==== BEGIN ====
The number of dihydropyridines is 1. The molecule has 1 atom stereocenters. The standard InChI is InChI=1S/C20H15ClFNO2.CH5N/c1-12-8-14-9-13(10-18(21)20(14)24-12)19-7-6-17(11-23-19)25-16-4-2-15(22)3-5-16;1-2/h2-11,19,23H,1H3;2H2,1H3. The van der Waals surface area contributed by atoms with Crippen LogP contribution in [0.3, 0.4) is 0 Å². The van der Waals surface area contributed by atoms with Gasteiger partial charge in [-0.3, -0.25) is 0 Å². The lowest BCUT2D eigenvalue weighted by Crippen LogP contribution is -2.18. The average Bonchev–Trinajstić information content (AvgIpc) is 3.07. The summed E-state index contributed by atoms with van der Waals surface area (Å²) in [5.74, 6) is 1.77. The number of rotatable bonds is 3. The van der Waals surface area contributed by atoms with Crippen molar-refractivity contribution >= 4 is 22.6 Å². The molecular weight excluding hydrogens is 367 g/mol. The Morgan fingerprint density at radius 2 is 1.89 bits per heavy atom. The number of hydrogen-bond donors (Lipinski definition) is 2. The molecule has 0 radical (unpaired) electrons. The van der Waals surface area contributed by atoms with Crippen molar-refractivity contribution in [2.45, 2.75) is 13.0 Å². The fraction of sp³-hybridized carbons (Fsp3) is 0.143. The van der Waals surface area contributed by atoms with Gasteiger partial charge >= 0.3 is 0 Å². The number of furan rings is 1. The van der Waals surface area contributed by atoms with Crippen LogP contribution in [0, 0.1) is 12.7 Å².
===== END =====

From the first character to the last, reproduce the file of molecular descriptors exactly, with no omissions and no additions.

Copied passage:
The number of dihydropyridines is 1. The molecule has 1 atom stereocenters. The standard InChI is InChI=1S/C20H15ClFNO2.CH5N/c1-12-8-14-9-13(10-18(21)20(14)24-12)19-7-6-17(11-23-19)25-16-4-2-15(22)3-5-16;1-2/h2-11,19,23H,1H3;2H2,1H3. The van der Waals surface area contributed by atoms with Crippen LogP contribution in [0.3, 0.4) is 0 Å². The van der Waals surface area contributed by atoms with Gasteiger partial charge in [-0.3, -0.25) is 0 Å². The lowest BCUT2D eigenvalue weighted by Crippen LogP contribution is -2.18. The average Bonchev–Trinajstić information content (AvgIpc) is 3.07. The summed E-state index contributed by atoms with van der Waals surface area (Å²) in [5.74, 6) is 1.77. The number of rotatable bonds is 3. The van der Waals surface area contributed by atoms with Crippen molar-refractivity contribution >= 4 is 22.6 Å². The molecular weight excluding hydrogens is 367 g/mol. The Morgan fingerprint density at radius 2 is 1.89 bits per heavy atom. The number of hydrogen-bond donors (Lipinski definition) is 2. The molecule has 0 radical (unpaired) electrons. The van der Waals surface area contributed by atoms with Crippen molar-refractivity contribution in [2.45, 2.75) is 13.0 Å². The fraction of sp³-hybridized carbons (Fsp3) is 0.143. The van der Waals surface area contributed by atoms with Gasteiger partial charge >= 0.3 is 0 Å². The number of furan rings is 1. The van der Waals surface area contributed by atoms with Crippen LogP contribution in [0, 0.1) is 12.7 Å².